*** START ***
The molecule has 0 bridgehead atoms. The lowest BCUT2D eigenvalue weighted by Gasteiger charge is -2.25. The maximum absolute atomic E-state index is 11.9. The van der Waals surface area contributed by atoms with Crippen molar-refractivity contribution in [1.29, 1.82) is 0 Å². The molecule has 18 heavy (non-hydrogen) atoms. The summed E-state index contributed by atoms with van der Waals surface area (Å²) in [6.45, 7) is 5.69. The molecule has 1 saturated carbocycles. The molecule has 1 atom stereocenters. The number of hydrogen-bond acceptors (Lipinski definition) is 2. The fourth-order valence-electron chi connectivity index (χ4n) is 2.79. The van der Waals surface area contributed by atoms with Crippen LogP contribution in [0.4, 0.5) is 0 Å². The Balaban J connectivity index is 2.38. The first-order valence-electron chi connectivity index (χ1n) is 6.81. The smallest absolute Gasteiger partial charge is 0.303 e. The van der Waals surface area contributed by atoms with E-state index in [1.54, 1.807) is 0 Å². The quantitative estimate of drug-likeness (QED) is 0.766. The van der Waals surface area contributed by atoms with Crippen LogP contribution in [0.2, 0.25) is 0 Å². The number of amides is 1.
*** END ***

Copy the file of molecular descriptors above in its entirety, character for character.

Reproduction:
The molecule has 0 bridgehead atoms. The lowest BCUT2D eigenvalue weighted by Gasteiger charge is -2.25. The maximum absolute atomic E-state index is 11.9. The van der Waals surface area contributed by atoms with Crippen molar-refractivity contribution in [1.29, 1.82) is 0 Å². The molecule has 18 heavy (non-hydrogen) atoms. The summed E-state index contributed by atoms with van der Waals surface area (Å²) in [6.45, 7) is 5.69. The molecule has 1 saturated carbocycles. The molecule has 1 atom stereocenters. The number of hydrogen-bond acceptors (Lipinski definition) is 2. The fourth-order valence-electron chi connectivity index (χ4n) is 2.79. The van der Waals surface area contributed by atoms with Crippen LogP contribution in [0.4, 0.5) is 0 Å². The Balaban J connectivity index is 2.38. The first-order valence-electron chi connectivity index (χ1n) is 6.81. The smallest absolute Gasteiger partial charge is 0.303 e. The van der Waals surface area contributed by atoms with E-state index in [1.54, 1.807) is 0 Å². The quantitative estimate of drug-likeness (QED) is 0.766. The van der Waals surface area contributed by atoms with Crippen LogP contribution in [0.2, 0.25) is 0 Å². The number of amides is 1.